In a post earlier this month, I reported on a Brief Analysis I did for the National Center for Policy Analysis, drawing on a journal article by Sabia and Burkhauser, showing that a hypothetical increase in the minimum wage from $7.25 an hour to $9.50 an hour would not be well targeted on poor households. The reason is simple: the vast majority of low-wage workers are not in poor households.

I was pleased to see that bloggers Tyler Cowen, Greg Mankiw, and John Cochrane linked to my post.

Tyler Cowen recently did a post pointing out that the Sabia/Burkhauser results on this issue have not, as far as he knows, been challenged.

I was careful not to say that an increase in the minimum wage would not reduce poverty. I did lay out how, if some of the low-wage workers lose their jobs, the gains to minimum wage workers would be less. But that job loss doesn’t mean that increasing the minimum won’t reduce poverty.

But now that I have thought more about it, there’s more to say. The reduction in poverty you estimate using a Sabia/Burkhauser approach will overstate the reduction in poverty. Why? Because it’s a partial equilibrium approach. Sabia and Burkhauser–and I’m not faulting them for this–don’t ask the following question: If the minimum wage rises and if the reduction in jobs is minimal, what happens to the households that buy the goods and services produced by low-wage workers?

When the minimum wage increases, costs for employers of low-wage workers rise. When costs rise, the supply curves and marginal cost curves shift up. When the supply curves and marginal cost curves shift up, prices rise.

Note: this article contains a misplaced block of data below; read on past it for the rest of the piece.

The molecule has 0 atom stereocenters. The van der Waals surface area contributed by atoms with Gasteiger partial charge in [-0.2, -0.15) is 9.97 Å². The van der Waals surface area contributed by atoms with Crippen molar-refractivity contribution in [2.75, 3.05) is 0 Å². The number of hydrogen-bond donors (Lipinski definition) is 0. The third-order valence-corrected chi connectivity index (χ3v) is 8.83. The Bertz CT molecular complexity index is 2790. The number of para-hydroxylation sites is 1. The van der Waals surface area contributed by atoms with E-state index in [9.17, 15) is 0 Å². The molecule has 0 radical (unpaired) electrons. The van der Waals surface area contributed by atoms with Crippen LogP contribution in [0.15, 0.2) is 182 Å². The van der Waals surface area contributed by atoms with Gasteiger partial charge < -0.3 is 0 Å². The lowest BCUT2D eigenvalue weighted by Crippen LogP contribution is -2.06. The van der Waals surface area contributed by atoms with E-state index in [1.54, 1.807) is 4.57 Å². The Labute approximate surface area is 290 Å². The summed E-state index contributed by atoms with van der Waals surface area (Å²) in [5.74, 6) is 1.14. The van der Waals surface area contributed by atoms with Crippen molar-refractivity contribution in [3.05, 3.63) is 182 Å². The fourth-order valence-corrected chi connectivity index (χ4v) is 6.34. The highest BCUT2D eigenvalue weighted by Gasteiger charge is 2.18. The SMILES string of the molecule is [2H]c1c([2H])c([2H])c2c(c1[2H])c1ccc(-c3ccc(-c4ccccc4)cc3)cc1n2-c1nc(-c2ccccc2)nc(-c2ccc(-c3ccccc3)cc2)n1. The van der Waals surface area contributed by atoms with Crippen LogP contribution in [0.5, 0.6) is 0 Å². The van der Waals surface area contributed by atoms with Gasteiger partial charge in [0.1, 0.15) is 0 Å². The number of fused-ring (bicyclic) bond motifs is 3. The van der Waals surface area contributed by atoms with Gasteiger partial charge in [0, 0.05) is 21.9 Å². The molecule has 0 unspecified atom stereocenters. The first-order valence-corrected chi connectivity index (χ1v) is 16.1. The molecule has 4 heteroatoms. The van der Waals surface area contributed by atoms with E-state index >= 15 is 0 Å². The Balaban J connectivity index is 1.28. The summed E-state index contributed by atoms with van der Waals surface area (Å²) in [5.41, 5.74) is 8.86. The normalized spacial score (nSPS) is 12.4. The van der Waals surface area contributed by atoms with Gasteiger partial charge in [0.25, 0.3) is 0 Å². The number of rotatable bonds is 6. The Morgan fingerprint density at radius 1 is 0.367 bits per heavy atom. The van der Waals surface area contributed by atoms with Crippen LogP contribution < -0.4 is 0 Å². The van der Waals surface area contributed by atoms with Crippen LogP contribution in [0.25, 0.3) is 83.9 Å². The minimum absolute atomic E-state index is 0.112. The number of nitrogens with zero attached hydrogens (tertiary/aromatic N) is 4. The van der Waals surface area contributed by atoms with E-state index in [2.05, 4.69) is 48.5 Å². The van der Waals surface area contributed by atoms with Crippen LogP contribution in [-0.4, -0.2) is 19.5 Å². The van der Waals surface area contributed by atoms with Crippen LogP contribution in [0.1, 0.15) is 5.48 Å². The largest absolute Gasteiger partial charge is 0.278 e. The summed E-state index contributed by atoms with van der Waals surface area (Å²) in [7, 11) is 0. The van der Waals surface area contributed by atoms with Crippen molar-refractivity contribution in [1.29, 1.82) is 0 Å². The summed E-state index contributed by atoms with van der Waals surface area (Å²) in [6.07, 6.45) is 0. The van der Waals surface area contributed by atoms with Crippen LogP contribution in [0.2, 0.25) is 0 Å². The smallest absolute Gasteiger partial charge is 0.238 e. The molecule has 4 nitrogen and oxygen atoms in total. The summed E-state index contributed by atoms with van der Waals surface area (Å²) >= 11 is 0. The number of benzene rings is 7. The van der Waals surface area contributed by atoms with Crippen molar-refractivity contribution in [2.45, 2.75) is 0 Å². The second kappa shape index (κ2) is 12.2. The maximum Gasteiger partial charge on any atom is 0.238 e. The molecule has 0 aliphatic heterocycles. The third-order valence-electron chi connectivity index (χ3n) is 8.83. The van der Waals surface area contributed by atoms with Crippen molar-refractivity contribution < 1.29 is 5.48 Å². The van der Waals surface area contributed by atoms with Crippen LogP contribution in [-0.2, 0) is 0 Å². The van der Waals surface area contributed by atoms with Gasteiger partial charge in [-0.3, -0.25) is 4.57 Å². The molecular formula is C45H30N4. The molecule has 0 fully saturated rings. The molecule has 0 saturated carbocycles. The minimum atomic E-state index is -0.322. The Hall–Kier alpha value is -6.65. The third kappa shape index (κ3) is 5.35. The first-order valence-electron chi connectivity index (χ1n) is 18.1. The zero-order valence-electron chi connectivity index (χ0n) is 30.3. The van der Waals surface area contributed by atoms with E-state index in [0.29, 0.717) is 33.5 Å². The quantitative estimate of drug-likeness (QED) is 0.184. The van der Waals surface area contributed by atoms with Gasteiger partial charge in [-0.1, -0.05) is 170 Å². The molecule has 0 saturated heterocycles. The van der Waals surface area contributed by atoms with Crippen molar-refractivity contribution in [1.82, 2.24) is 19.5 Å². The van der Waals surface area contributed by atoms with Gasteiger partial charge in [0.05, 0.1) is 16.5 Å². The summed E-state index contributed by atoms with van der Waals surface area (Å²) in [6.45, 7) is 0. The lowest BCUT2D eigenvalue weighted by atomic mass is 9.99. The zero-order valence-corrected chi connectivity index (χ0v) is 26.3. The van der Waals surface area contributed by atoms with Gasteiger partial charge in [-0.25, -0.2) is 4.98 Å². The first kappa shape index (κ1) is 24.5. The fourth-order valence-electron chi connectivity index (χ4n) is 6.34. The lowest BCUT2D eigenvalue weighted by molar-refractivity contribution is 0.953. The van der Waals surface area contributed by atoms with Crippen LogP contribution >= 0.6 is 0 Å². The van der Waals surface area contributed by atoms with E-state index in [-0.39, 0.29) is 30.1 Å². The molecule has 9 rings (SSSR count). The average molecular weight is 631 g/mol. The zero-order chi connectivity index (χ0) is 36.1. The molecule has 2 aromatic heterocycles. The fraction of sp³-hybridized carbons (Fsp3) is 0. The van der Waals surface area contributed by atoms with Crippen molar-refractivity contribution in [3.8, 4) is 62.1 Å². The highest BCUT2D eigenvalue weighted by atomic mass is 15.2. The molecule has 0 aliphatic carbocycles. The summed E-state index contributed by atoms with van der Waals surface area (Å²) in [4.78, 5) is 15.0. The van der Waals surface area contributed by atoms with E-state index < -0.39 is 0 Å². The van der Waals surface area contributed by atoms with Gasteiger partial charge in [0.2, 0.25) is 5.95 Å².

Who pays those prices? In many cases, households that are close to poverty. When they pay higher prices, their real income falls. When their real income falls, some of them will become poor.

Moreover, when poor people pay higher prices they become poorer. Although that will not show up as increase in poverty–they were already poor–it’s not good.

As Steven Landsburg puts it:

The minimum wage takes from the (mostly) relatively poor people who buy a lot of fast food and gives to the (mostly) relatively poor people who serve it. When I go into McDonald’s in the morning, most of the customers strike me as less well off than the nice lady who serves me my Egg McMuffin.

So, whereas the direct effect of the minimum wage increase is to reduce poverty, this indirect effect will increase poverty. Which effect would dominate? It’s an empirical issue. My gut feel is that the direct effect would dominate and poverty would fall. But I don’t have a strong gut feel that the direct effect is much bigger than the indirect effect.

The clearcut implication, though, is that the hypothetical minimum wage increase would reduce poverty even less than I had thought.